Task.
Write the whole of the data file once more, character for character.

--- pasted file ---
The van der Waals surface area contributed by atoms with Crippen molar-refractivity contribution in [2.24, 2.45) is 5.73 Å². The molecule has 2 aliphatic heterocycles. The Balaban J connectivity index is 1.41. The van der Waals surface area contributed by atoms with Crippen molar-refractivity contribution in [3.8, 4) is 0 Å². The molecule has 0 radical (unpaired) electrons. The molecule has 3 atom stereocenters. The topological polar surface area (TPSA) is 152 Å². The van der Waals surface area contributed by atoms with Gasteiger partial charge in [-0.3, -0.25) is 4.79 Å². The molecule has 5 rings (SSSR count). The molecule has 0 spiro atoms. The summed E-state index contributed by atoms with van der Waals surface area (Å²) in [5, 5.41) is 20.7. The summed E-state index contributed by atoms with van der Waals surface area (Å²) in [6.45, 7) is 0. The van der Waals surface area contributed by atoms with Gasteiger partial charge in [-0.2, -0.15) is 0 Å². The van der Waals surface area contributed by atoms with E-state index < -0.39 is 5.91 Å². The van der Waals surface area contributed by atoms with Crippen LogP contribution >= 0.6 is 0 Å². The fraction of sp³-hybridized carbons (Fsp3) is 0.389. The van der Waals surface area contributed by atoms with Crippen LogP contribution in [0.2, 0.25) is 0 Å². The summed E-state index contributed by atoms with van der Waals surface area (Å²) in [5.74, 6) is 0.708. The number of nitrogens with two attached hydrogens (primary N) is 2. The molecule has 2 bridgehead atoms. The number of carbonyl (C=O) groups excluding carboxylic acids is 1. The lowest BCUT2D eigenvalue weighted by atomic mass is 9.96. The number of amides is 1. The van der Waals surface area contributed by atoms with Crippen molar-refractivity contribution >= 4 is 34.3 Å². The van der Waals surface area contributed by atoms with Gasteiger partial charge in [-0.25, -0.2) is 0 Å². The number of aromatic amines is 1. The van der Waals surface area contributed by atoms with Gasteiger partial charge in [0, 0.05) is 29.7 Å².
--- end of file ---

The van der Waals surface area contributed by atoms with Crippen molar-refractivity contribution in [2.24, 2.45) is 5.73 Å². The molecule has 2 aliphatic heterocycles. The Balaban J connectivity index is 1.41. The van der Waals surface area contributed by atoms with Crippen molar-refractivity contribution in [3.8, 4) is 0 Å². The molecule has 0 radical (unpaired) electrons. The molecule has 3 atom stereocenters. The topological polar surface area (TPSA) is 152 Å². The van der Waals surface area contributed by atoms with Gasteiger partial charge in [-0.3, -0.25) is 4.79 Å². The molecule has 5 rings (SSSR count). The molecule has 0 spiro atoms. The summed E-state index contributed by atoms with van der Waals surface area (Å²) in [5, 5.41) is 20.7. The summed E-state index contributed by atoms with van der Waals surface area (Å²) in [6.45, 7) is 0. The van der Waals surface area contributed by atoms with Gasteiger partial charge in [-0.2, -0.15) is 0 Å². The van der Waals surface area contributed by atoms with E-state index < -0.39 is 5.91 Å². The van der Waals surface area contributed by atoms with Crippen LogP contribution >= 0.6 is 0 Å². The fraction of sp³-hybridized carbons (Fsp3) is 0.389. The van der Waals surface area contributed by atoms with Crippen LogP contribution in [0.2, 0.25) is 0 Å². The summed E-state index contributed by atoms with van der Waals surface area (Å²) in [5.74, 6) is 0.708. The number of nitrogens with two attached hydrogens (primary N) is 2. The molecule has 2 bridgehead atoms. The number of carbonyl (C=O) groups excluding carboxylic acids is 1. The lowest BCUT2D eigenvalue weighted by atomic mass is 9.96. The number of amides is 1. The van der Waals surface area contributed by atoms with Crippen molar-refractivity contribution >= 4 is 34.3 Å². The van der Waals surface area contributed by atoms with Gasteiger partial charge in [-0.25, -0.2) is 0 Å². The number of aromatic amines is 1. The van der Waals surface area contributed by atoms with Gasteiger partial charge in [0, 0.05) is 29.7 Å².